Your name stays on the Register permanently unless you request the Adoption Authority to remove it. The request to remove your application must be made in writing, and you must send in your identification with the request.

Can I change my contact details or my preferences?

Yes. If you need to change any of your details, you can write to the Adoption Authority to let us know.  You must send identification with the request. The address to send your changes to is PO Box 9957, Dublin 4. You can also email your request and a copy of your identification to tracing@aai.gov.ie

Please remember that if we need to make contact with you, we will use the address, phone number or email you have provided.  It is your responsibility to ensure that you update us if there is any change to your contact details.

Can I nominate another person to complete my form or to be contacted on my behalf?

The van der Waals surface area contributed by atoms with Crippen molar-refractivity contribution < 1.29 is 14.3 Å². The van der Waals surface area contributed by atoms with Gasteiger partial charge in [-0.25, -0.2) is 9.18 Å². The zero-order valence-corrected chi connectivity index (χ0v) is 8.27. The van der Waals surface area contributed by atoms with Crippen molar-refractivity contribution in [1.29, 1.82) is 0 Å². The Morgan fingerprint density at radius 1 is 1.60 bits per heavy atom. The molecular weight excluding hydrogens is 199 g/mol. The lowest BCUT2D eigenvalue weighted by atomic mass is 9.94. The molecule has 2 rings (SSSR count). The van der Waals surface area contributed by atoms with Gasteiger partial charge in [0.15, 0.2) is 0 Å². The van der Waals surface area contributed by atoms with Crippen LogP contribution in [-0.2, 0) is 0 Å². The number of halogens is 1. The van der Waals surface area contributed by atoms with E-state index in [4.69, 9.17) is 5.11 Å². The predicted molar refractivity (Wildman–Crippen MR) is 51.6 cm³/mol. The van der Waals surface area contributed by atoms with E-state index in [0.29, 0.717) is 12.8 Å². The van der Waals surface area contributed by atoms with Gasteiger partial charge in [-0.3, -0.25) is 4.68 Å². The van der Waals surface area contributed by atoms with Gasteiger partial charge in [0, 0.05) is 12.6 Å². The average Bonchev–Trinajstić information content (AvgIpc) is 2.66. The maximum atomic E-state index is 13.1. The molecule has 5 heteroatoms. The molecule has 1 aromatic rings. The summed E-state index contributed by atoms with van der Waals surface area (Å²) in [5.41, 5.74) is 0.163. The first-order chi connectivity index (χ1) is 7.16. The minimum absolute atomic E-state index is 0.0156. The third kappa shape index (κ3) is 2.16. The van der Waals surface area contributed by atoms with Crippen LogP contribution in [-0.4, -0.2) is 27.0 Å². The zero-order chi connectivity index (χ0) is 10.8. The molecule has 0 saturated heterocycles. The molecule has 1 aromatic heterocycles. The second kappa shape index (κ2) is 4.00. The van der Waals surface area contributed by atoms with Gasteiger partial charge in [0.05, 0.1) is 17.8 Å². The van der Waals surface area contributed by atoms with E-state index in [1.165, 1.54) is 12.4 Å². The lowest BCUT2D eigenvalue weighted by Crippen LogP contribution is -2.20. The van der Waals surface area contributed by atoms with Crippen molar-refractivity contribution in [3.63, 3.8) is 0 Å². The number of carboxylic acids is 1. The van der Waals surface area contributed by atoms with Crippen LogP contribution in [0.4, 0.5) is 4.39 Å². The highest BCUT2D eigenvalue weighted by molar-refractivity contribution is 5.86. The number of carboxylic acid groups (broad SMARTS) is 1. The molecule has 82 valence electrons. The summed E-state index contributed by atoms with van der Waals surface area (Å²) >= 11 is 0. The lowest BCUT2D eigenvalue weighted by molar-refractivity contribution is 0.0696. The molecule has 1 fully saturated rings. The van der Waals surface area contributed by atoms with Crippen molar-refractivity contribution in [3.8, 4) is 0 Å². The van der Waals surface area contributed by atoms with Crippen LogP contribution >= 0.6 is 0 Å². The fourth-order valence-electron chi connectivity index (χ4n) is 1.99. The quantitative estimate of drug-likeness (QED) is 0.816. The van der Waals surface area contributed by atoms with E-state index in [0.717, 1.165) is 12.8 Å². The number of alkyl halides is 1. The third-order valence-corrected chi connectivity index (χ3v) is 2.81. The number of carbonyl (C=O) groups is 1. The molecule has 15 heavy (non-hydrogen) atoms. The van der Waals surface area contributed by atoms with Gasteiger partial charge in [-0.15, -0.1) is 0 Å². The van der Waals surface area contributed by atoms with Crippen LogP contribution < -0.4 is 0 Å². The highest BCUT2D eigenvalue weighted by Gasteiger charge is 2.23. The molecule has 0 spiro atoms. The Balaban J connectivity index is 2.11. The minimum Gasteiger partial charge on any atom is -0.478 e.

Yes.  If you would like another person, a family member or close friend, to assist you with completing the form you may do so.  You will need to sign the form or make your mark at the end of the form.  On a separate page you should give the name and address of the person who is to help you and say that you are happy to allow that person to act on your behalf and to be contacted on your behalf.  You should sign or make you mark at the end of the letter and get the other person to sign their name too. When you send in the form and the letter you should also send a copy of your identification and some identification for the person you have named.   

Published: Friday, 08 January 2016 12:43
Last Updated: Wednesday, 27 September 2017 13:21